Intense anger can affect your heart, in ways you’ve probably not contemplated.
Now we have a newly published study confirming what physicians and some patients have suspected for years – that getting very angry is bad for a person’s heart.
The study, published in February in the European Heart Journal: Acute Cardiovascular Care, found that intense anger can affect your heart, AND that extreme anger can be a trigger for myocardial infarction (the death of heart muscle) commonly known as a heart attack.
The study stresses the importance and needs for physicians and other clinicians to look for ways to help patients at risk of having a heart attack, to find ways to control stress and anger, along with other risk factors.
Cleveland Clinic cardiologist, Dr. Rimmerman states:
“This study is very helpful in many ways because it’s validating to what we already know. Anger is not what we would call a traditional risk factor because it’s so hard to measure.”
However, it highlights how important it is to pay attention to a patient’s emotional well-being, along with their physical needs.
It’s time for all physicians (not just Cardiologists) to put this into practice.
The study of how intense anger can affect your heart began with an investigation of patients suspected of a heart attack.
The patients had been admitted for primary angioplasty (surgical repair or unblocking of a blood vessel, especially a coronary artery) at a hospital in Sydney, Australia, between 2006 and 2012.
- Out of 687 patients initially assessed, 313 were confirmed with blocked coronary arteries (the arteries that surround and supply the heart) and were enrolled in the study.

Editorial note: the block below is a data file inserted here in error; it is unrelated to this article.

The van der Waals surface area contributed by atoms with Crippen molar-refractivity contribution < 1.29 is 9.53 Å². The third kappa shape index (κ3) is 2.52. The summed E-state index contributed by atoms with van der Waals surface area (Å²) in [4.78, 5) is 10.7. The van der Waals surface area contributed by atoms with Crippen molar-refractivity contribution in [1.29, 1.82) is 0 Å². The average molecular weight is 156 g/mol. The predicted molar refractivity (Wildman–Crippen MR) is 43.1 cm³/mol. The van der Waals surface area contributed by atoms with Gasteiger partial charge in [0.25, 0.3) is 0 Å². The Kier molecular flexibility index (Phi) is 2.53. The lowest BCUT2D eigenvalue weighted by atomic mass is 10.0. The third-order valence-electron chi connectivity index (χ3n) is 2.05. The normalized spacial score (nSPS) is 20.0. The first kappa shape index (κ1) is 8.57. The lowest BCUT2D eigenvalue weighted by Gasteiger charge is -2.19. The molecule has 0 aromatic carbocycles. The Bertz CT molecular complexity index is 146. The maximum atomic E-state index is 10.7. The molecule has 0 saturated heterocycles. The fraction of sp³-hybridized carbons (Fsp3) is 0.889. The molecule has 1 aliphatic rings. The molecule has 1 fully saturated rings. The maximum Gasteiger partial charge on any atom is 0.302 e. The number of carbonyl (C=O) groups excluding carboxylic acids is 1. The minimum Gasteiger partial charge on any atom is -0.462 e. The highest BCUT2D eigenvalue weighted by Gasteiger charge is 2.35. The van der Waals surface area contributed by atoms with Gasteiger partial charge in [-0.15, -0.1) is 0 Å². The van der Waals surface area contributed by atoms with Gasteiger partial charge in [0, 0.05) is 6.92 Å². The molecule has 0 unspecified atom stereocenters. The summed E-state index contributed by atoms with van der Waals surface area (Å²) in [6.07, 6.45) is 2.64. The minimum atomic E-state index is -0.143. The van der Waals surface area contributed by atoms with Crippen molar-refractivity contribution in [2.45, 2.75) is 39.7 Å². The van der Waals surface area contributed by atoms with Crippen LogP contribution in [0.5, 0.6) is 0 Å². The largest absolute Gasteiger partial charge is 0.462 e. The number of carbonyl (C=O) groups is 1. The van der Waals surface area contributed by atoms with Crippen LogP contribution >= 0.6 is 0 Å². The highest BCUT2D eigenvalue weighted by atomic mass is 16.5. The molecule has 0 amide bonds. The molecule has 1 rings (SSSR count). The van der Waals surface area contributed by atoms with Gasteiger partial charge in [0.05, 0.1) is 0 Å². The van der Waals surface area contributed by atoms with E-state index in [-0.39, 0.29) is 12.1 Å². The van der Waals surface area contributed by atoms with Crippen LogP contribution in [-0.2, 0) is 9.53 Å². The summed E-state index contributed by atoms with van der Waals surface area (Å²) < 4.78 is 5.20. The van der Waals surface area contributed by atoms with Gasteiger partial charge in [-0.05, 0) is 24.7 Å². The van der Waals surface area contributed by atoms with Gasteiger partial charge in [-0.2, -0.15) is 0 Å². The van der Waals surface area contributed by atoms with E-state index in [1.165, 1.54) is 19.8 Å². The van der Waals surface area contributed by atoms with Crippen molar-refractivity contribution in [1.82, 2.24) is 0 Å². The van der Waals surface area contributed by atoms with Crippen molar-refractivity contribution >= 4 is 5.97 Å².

To assess the patients’ anger levels each was given a questionnaire asking them to rate their anger on a scale of 1 to 7.
- 1 equaled “feeling calm” and 7 feeling “enraged, out of control, throwing objects, hurting yourself or others.”
The study considered a 5 (“very angry, body tense, maybe fists clenched, ready to burst”) as acute anger (severe or intense degree).
- The results showed that patients have an 8.5 times higher risk of a heart attack in the two hours after an acute episode of anger.
It found that the patients’ levels of anger or anxiety before the heart attack were much higher when they were hospitalized for their heart attack than they had been at the same time the day before.
In the study’s analysis of how intense anger can affect your heart, patients who were angry within 2 hours before the onset of their heart attack symptoms were compared with the patients’ normal exposure to anger.
An anger level of greater than or equal to 5 was reported by 2.2% of the study participants within 2 hours of the heart attack.
Compared with their usual frequency of angry episodes, the risk of the heart attack symptoms occurring within 2 hours of anger at level 5 or more was 95%.
- Arguments with family members or others topped the list of events that prompted the patients’ heart attacks.
- This was followed by anger related to work or while driving…
Not only are these findings important to physicians for helping their patients handle stress and anger better, but it could give insight into how to prevent heart attacks during acute emotional times in a patient’s life.
The investigators concluded that these findings also coincide with an increased acceptance of the role of psychological factors, both acute and chronic, in the onset of heart attacks, sudden cardiac deaths, and strokes. and “are consistent with earlier reports in other populations.”
Unlike most earlier studies, however, this one confirmed by angiography (X-ray) that the subjects had indeed suffered a heart attack.
What it means to you, the potential patient is that considering your emotional health to be as important as your physical health should be your priority.